Teachers and their dogs

Claire Lu

1. Biology teacher Pooya Hajjarian

Breed: Chocolate Labrador Retriever

Name: Koochook

Age: 5 years old

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One of biology teacher Pooya Hajjarian’s first memories of Koochook was not pleasant — when he met his fiancée for the first time to get breakfast, Hajjarian remembers looking out the restaurant’s window and seeing a puppy vaguely resembling his own right outside the diner. Hajjarian disregarded this notion that the little dog staring into the diner was his, as it would have been unfeasible for the little puppy to escape from his holding pen and slip out the door. The more he stared, the more he realized something was wrong — it was his puppy.

“It turns out Koochook followed me all the way from my house to the breakfast place,” Hajjarian said with a laugh.

2. French teacher Melanie Lhomme

Breed: Jack Russell/Chihuahua mix

Name: Dixie

Age: Between 1-2 years old

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French teacher Melanie Lhomme encountered a dilemma while deciding what breed of dog to adopt. On one hand, she wanted a say in what type of dog she chose, but on the other hand, it seemed unfair to be overly specific about the physical characteristics of the pet. Lhomme had always been fond of Jack Russell terriers, but refrained from explicitly asking the adoption agency for that specific breed.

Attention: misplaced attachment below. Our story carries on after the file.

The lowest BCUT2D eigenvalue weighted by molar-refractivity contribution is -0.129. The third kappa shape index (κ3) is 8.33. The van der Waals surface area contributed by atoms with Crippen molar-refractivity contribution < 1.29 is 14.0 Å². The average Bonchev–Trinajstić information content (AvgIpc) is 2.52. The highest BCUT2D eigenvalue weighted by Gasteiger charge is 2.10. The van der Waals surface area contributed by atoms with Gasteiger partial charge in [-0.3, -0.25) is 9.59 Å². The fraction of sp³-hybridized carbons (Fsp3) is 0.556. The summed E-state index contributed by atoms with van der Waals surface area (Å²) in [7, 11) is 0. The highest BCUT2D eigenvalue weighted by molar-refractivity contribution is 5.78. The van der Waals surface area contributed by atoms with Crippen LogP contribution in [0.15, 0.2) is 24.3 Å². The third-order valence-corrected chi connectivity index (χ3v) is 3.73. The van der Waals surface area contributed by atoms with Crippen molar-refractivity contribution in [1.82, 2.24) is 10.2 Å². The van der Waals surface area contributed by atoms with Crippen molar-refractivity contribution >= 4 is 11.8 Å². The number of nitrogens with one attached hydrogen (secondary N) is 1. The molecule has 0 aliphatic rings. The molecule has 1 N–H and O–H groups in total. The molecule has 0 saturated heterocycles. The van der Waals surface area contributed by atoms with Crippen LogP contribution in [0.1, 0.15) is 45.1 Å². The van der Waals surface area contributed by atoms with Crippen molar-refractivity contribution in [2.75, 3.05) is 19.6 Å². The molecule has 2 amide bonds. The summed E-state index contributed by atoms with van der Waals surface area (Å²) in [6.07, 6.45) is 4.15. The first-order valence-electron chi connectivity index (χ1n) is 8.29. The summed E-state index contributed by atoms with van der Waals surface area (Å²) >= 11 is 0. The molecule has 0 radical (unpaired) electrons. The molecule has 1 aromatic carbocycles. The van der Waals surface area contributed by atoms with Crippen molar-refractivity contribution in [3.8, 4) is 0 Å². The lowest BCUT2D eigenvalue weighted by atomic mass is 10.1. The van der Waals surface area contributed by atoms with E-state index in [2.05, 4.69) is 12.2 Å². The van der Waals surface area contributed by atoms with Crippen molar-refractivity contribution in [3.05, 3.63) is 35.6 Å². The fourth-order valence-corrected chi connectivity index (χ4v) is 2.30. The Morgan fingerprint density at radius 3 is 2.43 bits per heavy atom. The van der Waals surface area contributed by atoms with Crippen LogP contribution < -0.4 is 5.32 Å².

“It would have been a bit unethical to pick a perfectly designed dog, when there are so many dogs on the street,” Lhomme said.

Finally, a call came from an animal adoption agency notifying Lhomme of a new Jack Russell-Chihuahua mix found on the streets of Sacramento. Falling in love at first sight, Lhomme named her new dog Dixie.

Although Lhomme and her family enjoy taking Dixie on (pet-friendly!) vacations, it is not all fun and games.

“She gets very anxious about men with uniforms, like police officers,” Lhomme said. “Although she’s tiny, sometimes she won’t listen because she’s so protective of us.”

3. Spanish teacher Joyce Fortune

Breed: Labrador mix

Name: Gwen

Age: 11 years old

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Like Lhomme, Spanish teacher Joyce Fortune also adopted her dog from an adoption agency. Five years after she adopted Gwen, Fortune started to develop eye problems that led to partial blindness and decided to self-train Gwen to help her navigate new places and areas. Because Gwen was never trained to serve as a guide dog, many of Fortune’s new instructions were counterintuitive. It was difficult for Gwen to walk by Fortune’s side and to patiently guide her around curbs and through stoplights, as Gwen was unaccustomed to walking with this pressure. As the months went by, besides learning how to guide Fortune, Gwen also adjusted to wearing harnesses and learned basic guide dog instructions, such as “heel,” “left” and “right.”

“Where I live, I’m very familiar with everything— street corners, lamp posts, buildings,” Fortune said, “but when we go from new place to new place, like on vacations,Gwen is super useful. It took a while for her to distinguish right from left, but now she’s a pro.”